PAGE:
Eric Ebron, TE, Detroit Lions
Ebron has yet to achieve liftoff during his star-crossed run with the Lions. While he looks the part at 6-foot-4 and 253 pounds, Ebron has failed to outshine fellow Lions tight end Darren Fells this autumn. Admitting recently that he's been "in the dumps," Ebron is averaging a career-low 7.8 yards per reception for Detroit. The potential is there, though, making him an interesting trade candidate for the right team.
Denver would make sense, as quarterback Trevor Siemian lacks a game-changing tight end in an offense that has struggled over the past four games. While rookie Jake Butt is expected to make his debut later this season after a December ACL tear, Ebron would have an immediate role with the Broncos and a chance to revive his career.
Duane Brown, LT, Houston Texans
Brown is back with the Texans following his lengthy holdout in search of a new contract. NFL Network Insider Ian Rapoport was told the 32-year-old bookend is slated to play the final 10 games of the year in Houston, where he remains under contract through next season. "Barring the unforeseen," Brown will "not get traded," RapSheet tweeted.
Let's explore the unforeseen, shall we?
League gossip has pointed to Brown as a possible candidate for Seattle, a team eternally in need of an upgrade at tackle. The veteran bookend would arrive as a godsend for Russell Wilson, a quarterback on the receiving end of far too many violent hits over the past few campaigns. The Texans, meanwhile, could use the draft ammunition after handing the Browns their first- and second-round picks in next year's draft. Speaking of Cleveland, Joe Thomas would have made sense in this space before Sunday's season-ending triceps injury.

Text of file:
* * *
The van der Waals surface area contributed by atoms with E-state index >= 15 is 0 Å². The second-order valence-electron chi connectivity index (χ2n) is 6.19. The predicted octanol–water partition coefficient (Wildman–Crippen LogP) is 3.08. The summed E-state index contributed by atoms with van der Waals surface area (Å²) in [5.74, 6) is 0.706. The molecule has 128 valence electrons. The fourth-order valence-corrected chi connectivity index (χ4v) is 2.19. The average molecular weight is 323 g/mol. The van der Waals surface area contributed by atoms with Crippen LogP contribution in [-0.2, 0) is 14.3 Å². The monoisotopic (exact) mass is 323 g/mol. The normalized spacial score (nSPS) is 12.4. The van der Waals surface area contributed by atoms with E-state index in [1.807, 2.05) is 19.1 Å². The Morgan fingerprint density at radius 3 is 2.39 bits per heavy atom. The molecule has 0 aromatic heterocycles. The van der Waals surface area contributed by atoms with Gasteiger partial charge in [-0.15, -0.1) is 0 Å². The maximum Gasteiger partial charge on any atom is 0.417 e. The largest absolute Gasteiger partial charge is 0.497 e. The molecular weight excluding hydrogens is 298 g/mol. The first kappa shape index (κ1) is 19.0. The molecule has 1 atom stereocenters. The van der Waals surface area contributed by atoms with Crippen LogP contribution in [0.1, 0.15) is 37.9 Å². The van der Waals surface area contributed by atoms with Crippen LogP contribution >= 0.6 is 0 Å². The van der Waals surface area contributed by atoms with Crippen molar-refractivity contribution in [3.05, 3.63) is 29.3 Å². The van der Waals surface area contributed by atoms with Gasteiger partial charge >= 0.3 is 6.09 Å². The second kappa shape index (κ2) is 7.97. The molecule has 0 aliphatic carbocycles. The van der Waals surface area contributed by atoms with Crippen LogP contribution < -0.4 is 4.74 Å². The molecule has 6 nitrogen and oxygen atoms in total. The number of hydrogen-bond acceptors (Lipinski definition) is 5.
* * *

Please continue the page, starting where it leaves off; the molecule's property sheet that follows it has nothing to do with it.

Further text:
The Giants are another team that could use left tackle help, but we don't see a one-win team flipping picks for a 30-something blocker.
Hau'oli Kikaha, OLB, New Orleans Saints
Last week, Rapoport pointed to Kikaha as potential trade bait. Not exactly a household name, the pass rusher hit New Orleans as a second-round pick in 2015. He missed all last season with a torn ACL, but he's bounced back this autumn with a pair of QB takedowns already. A surprise inactive this past Sunday, Kikaha has the feel of a player being shopped.
NESN's Doug Kyed picked out New England as a potential trade partner, which makes plenty of sense for a team in need of pass-rushing help. It wouldn't cost much to acquire Kikaha, and Bill Belichick is one of the NFL's most active wheelers and dealers. The Patriots can't be done fine-tuning their suddenly improving defense.
Vontae Davis, CB, Indianapolis Colts
With the Colts' season on life support, first-year general manager Chris Ballard has enough power inside the building to make moves aimed at future team-building efforts. When healthy, Davis has been a valuable member of an up-and-down defense, but his contract is up after this season and a long-term deal in Indy feels unlikely for the 29-year-old defender.
Dallas eternally sees itself as a Super Bowl contender, something the 'Boys might be if Ezekiel Elliott's potential suspension doesn't derail the team's chances in 2017. Their defense could use help, though, making Davis a potential target for a unit that could use additional depth down the stretch.